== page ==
In summary then, the concept is to allow the prosthetist to lengthen and increase girth of the prosthesis. It is possible using this design to augment the life expectancy of a pediatric prosthesis during the growth years.


This is a modular, polypropylene, below-elbow prosthesis with supracondylar suspension attached to a figure 9 harness. Polypropylene has been used in the past in a limited capacity for the fabrication of certain upper limb prostheses. We have selected polypropylene as the choice material in the fabrication of the below elbow prosthesis because it can be easily thermoformed over a plaster model and offers a hard, durable surface that is easy to clean. This material is more malleable and less brittle than polyester or acrylic resins and also provides a surface resistant to high impact surface fractures. Another advantage is that polypropylene is inert at ambient temperatures which would eliminate the risk of dermatological allergic reactions at the socket interface.

Since polypropylene can readily be thermoformed, socket relief adjustments can be performed simply by removing the socket and heating the particular area enough to form the proper relief.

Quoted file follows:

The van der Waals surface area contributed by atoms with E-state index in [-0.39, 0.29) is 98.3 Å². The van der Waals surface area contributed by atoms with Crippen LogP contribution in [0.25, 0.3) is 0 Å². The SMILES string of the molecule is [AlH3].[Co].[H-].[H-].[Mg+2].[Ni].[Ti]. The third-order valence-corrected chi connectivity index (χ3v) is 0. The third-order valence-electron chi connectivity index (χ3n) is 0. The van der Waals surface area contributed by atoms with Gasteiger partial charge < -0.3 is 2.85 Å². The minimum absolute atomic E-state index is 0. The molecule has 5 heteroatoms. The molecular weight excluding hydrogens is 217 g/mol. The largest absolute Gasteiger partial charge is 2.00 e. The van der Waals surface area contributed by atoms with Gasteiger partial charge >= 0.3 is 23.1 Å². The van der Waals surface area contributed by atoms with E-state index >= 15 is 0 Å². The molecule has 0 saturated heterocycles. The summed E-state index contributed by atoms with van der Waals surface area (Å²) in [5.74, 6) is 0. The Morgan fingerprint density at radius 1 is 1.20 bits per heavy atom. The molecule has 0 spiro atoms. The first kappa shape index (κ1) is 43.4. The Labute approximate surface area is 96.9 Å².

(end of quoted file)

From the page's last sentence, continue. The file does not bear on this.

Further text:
The prosthesis is composed of the following modular components (Fig. 2 ):

  •  Polypropylene forearm
  •  Polypropylene socket
  •  DELRIN* socket receptacle with 1/2-20 internal threads
  •  A nylon 1/2-20 threaded rod
  •  A DELRIN* friction wrist unit
  •  A DELRIN* retainer for cable housing
  •  A DELRIN* and polyethylene cross bar assembly

The average weight of the prosthesis assembled, but without the terminal device, is between 140-165 grams. The forearm weight can be as light as 47 grams; the socket 36 grams; the wrist unit 32 grams.

There is an endoskeletal nylon 1/2-20 threaded rod which is connected to a friction wrist unit and a socket receptacle at the distal portion of the socket. These endoskeletal components provide the prosthesis with structural integrity. In addition, they allow the lengthening adjustments of up to 2.5 centimeters.

The polypropylene forearm provides a protective, rugged cover for the endoskeletal components since it is primarily fabricated for use by the pediatric age group. In addition, the cover provides attachment points for the control assembly components.